Monday, September 30, 2019
Medium and heavy-duty trucks, the trucks carrying the last-mile load, accounted for nearly a quarter of transportation’s greenhouse gas emissions in 2017. But as companies become more conscious of their carbon footprint, new technologies aiming to mitigate the last mile’s environmental impact are entering the market. This week, we’ve collected stories on some of these technologies bringing sustainability to the last mile:
Eco-friendly molded pallets are increasingly being used as an alternative to standard wooden pallets, their market growing 3% year over year. These alternative pallets are light-weight and more stackable than wooden pallets, requiring less truck space and saving on fuel. Their lack of nails and screws means they’re less likely to damage products over multiple uses, and they can be recycled instead of shipped off to a landfill.
Hydrogen fuel cells are powering New York-built forklifts that don’t require charging or battery packs like battery-powered forklifts. These sustainable forklifts that only emit water vapor also save space in the warehouse, and their brief refueling time improves productivity.
Solar panels are supplementing truck batteries in powering HVAC systems, lift gates and sleeper berth items to reduce the necessity of idling. These solar panels are light-weight and flexible, allowing them to be affixed to a trailer, fully charging at sunrise and “trickle” charging throughout the day. Interest in the panels is spreading since truck batteries alone can no longer meet comfort, tracking, and regulation requirements.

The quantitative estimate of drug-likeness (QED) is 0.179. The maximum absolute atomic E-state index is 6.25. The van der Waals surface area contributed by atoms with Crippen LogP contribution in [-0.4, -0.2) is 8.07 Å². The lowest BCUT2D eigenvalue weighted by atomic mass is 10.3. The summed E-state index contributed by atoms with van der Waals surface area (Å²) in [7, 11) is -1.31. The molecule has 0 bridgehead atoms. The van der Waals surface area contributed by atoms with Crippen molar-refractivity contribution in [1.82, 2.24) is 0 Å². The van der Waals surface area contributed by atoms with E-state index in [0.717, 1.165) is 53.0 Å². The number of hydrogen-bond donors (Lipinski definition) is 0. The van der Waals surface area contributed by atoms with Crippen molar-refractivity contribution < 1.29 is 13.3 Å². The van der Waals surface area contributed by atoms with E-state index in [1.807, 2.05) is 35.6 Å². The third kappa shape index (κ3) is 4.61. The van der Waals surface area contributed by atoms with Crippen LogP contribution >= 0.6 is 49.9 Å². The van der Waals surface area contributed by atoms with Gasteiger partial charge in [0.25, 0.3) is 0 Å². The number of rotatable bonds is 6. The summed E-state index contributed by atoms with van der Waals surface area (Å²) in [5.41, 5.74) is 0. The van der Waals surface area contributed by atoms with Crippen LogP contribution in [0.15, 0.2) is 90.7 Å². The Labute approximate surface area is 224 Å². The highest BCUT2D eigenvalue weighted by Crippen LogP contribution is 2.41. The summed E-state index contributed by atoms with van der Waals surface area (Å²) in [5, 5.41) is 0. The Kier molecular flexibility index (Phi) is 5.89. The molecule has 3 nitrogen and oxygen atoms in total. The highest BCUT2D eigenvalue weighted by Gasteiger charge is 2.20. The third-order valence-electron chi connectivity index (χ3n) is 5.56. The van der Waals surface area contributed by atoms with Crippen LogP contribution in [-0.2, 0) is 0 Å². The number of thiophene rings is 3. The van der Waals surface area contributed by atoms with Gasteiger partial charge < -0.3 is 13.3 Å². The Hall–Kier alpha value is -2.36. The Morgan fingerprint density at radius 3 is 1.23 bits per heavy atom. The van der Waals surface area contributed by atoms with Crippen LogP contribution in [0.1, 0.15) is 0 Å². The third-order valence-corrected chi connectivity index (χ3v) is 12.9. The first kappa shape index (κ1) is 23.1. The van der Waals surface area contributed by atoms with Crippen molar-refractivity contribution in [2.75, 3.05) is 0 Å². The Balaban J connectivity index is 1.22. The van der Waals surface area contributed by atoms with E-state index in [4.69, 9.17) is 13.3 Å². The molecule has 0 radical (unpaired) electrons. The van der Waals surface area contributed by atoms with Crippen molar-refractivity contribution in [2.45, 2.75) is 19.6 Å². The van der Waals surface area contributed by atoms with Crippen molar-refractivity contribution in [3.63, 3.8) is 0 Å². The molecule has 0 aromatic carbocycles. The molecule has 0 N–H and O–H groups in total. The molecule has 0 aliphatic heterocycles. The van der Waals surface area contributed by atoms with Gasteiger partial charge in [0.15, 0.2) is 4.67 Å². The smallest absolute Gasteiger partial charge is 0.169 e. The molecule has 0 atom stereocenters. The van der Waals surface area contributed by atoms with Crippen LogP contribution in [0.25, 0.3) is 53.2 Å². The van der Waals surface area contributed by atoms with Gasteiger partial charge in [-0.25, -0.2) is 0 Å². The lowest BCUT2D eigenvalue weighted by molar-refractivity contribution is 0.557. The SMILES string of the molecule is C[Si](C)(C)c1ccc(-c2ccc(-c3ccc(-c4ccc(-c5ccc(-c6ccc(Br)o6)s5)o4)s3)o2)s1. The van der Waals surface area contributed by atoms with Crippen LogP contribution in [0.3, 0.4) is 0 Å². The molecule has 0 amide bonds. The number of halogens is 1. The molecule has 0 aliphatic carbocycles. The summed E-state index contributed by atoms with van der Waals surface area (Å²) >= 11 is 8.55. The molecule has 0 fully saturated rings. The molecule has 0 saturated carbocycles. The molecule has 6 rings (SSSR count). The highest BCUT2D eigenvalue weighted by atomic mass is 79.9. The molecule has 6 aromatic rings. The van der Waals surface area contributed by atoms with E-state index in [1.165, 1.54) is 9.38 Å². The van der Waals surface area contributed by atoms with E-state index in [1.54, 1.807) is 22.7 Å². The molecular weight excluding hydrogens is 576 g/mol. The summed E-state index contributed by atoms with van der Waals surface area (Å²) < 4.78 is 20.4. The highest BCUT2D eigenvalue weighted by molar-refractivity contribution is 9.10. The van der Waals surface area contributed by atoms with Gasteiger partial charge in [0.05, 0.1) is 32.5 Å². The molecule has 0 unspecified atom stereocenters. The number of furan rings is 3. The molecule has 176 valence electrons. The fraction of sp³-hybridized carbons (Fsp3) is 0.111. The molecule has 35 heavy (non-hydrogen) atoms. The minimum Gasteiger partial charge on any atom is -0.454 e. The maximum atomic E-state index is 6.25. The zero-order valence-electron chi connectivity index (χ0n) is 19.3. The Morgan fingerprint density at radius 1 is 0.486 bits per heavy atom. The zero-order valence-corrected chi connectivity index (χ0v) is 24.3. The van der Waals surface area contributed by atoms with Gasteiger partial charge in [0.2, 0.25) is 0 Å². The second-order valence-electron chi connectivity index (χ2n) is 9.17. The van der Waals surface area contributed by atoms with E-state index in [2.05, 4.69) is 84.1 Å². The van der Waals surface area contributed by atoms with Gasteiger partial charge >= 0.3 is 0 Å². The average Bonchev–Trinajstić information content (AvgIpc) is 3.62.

Natural Gas-Powered Trucks
Fleets are turning away from costly diesel and converting to alternative fuels. UPS is converting its fleets to renewable natural gas to reduce its ground fleets’ greenhouse gas emissions by 12% by 2025, and California’s Total Transportation Services Inc. is replacing its entire diesel fleet with near zero-emission natural gas trucks. Natural gas is emerging as a preferred alternative fuel because of its widespread availability.
The emergence of robotics-as-a-service (RaaS) is also improving warehouse sustainability by reducing the need for new infrastructure, because warehouse space is optimized as much as possible. And outside of the U.S., Nike is opening up a distribution center powered solely by clean energy, where 95% of containers inbound to the DC will be routed by water, eliminating an estimated 14,000 truck trips.
STORD partners with a network of 350+ warehouses across North America to provide warehousing and freight solutions for an optimized distribution network. To learn more about how STORD can help drive maximum efficiency for your supply chain, contact us.